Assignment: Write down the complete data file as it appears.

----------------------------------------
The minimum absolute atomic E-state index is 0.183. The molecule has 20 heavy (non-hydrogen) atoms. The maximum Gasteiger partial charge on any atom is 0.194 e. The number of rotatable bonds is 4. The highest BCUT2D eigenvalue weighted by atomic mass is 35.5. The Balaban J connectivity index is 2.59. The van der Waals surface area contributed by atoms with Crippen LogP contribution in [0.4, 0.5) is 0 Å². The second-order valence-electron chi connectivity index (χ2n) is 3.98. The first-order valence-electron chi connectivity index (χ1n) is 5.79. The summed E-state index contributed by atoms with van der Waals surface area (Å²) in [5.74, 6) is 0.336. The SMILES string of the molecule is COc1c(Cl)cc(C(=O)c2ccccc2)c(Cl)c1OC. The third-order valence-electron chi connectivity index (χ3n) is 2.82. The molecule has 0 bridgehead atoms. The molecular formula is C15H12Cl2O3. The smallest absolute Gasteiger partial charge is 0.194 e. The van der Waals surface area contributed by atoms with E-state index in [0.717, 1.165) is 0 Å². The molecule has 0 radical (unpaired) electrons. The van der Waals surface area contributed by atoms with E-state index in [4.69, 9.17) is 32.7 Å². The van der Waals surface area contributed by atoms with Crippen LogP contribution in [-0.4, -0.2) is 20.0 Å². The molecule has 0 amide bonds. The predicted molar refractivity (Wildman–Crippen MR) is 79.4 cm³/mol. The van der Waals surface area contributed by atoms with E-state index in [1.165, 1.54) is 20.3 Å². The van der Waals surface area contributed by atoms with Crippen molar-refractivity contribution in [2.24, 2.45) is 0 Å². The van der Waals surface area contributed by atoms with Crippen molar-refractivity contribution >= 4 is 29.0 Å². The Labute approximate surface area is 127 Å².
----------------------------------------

The minimum absolute atomic E-state index is 0.183. The molecule has 20 heavy (non-hydrogen) atoms. The maximum Gasteiger partial charge on any atom is 0.194 e. The number of rotatable bonds is 4. The highest BCUT2D eigenvalue weighted by atomic mass is 35.5. The Balaban J connectivity index is 2.59. The van der Waals surface area contributed by atoms with Crippen LogP contribution in [0.4, 0.5) is 0 Å². The second-order valence-electron chi connectivity index (χ2n) is 3.98. The first-order valence-electron chi connectivity index (χ1n) is 5.79. The summed E-state index contributed by atoms with van der Waals surface area (Å²) in [5.74, 6) is 0.336. The SMILES string of the molecule is COc1c(Cl)cc(C(=O)c2ccccc2)c(Cl)c1OC. The third-order valence-electron chi connectivity index (χ3n) is 2.82. The molecule has 0 bridgehead atoms. The molecular formula is C15H12Cl2O3. The smallest absolute Gasteiger partial charge is 0.194 e. The van der Waals surface area contributed by atoms with E-state index in [0.717, 1.165) is 0 Å². The molecule has 0 radical (unpaired) electrons. The van der Waals surface area contributed by atoms with E-state index in [4.69, 9.17) is 32.7 Å². The van der Waals surface area contributed by atoms with Crippen LogP contribution in [-0.4, -0.2) is 20.0 Å². The molecule has 0 amide bonds. The predicted molar refractivity (Wildman–Crippen MR) is 79.4 cm³/mol. The van der Waals surface area contributed by atoms with E-state index in [1.165, 1.54) is 20.3 Å². The van der Waals surface area contributed by atoms with Crippen molar-refractivity contribution in [2.24, 2.45) is 0 Å². The van der Waals surface area contributed by atoms with Crippen molar-refractivity contribution >= 4 is 29.0 Å². The Labute approximate surface area is 127 Å².